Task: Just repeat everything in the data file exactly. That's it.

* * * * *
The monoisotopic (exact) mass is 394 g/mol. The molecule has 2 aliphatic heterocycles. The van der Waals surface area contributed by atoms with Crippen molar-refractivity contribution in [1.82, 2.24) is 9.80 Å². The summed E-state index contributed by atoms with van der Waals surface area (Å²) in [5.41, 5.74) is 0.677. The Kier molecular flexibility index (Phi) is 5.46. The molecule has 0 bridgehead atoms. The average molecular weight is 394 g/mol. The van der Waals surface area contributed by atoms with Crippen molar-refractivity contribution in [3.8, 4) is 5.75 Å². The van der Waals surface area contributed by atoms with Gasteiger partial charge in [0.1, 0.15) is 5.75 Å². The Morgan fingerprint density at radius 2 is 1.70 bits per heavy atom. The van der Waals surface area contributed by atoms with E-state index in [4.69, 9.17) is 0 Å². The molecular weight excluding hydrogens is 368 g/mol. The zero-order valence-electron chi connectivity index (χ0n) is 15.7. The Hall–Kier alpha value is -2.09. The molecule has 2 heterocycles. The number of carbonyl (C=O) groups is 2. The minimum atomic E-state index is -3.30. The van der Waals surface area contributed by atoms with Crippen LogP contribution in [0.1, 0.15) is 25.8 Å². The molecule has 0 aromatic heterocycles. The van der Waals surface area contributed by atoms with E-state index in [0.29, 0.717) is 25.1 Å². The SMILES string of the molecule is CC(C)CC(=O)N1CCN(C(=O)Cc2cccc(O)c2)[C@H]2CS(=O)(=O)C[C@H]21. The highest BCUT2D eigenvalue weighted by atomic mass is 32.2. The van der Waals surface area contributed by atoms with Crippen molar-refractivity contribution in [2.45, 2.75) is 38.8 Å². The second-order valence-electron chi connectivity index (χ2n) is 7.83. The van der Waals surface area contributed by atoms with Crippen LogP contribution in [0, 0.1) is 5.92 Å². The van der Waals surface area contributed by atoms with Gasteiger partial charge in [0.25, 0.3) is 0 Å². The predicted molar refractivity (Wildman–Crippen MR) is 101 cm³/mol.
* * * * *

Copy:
The monoisotopic (exact) mass is 394 g/mol. The molecule has 2 aliphatic heterocycles. The van der Waals surface area contributed by atoms with Crippen molar-refractivity contribution in [1.82, 2.24) is 9.80 Å². The summed E-state index contributed by atoms with van der Waals surface area (Å²) in [5.41, 5.74) is 0.677. The Kier molecular flexibility index (Phi) is 5.46. The molecule has 0 bridgehead atoms. The average molecular weight is 394 g/mol. The van der Waals surface area contributed by atoms with Crippen molar-refractivity contribution in [3.8, 4) is 5.75 Å². The van der Waals surface area contributed by atoms with Gasteiger partial charge in [0.1, 0.15) is 5.75 Å². The Morgan fingerprint density at radius 2 is 1.70 bits per heavy atom. The van der Waals surface area contributed by atoms with E-state index in [4.69, 9.17) is 0 Å². The molecular weight excluding hydrogens is 368 g/mol. The zero-order valence-electron chi connectivity index (χ0n) is 15.7. The Hall–Kier alpha value is -2.09. The molecule has 2 heterocycles. The number of carbonyl (C=O) groups is 2. The minimum atomic E-state index is -3.30. The van der Waals surface area contributed by atoms with Crippen LogP contribution in [0.1, 0.15) is 25.8 Å². The molecule has 0 aromatic heterocycles. The van der Waals surface area contributed by atoms with E-state index in [0.29, 0.717) is 25.1 Å². The SMILES string of the molecule is CC(C)CC(=O)N1CCN(C(=O)Cc2cccc(O)c2)[C@H]2CS(=O)(=O)C[C@H]21. The highest BCUT2D eigenvalue weighted by atomic mass is 32.2. The van der Waals surface area contributed by atoms with Crippen molar-refractivity contribution in [2.45, 2.75) is 38.8 Å². The second-order valence-electron chi connectivity index (χ2n) is 7.83. The van der Waals surface area contributed by atoms with Crippen LogP contribution in [0, 0.1) is 5.92 Å². The van der Waals surface area contributed by atoms with Gasteiger partial charge in [0.25, 0.3) is 0 Å². The predicted molar refractivity (Wildman–Crippen MR) is 101 cm³/mol.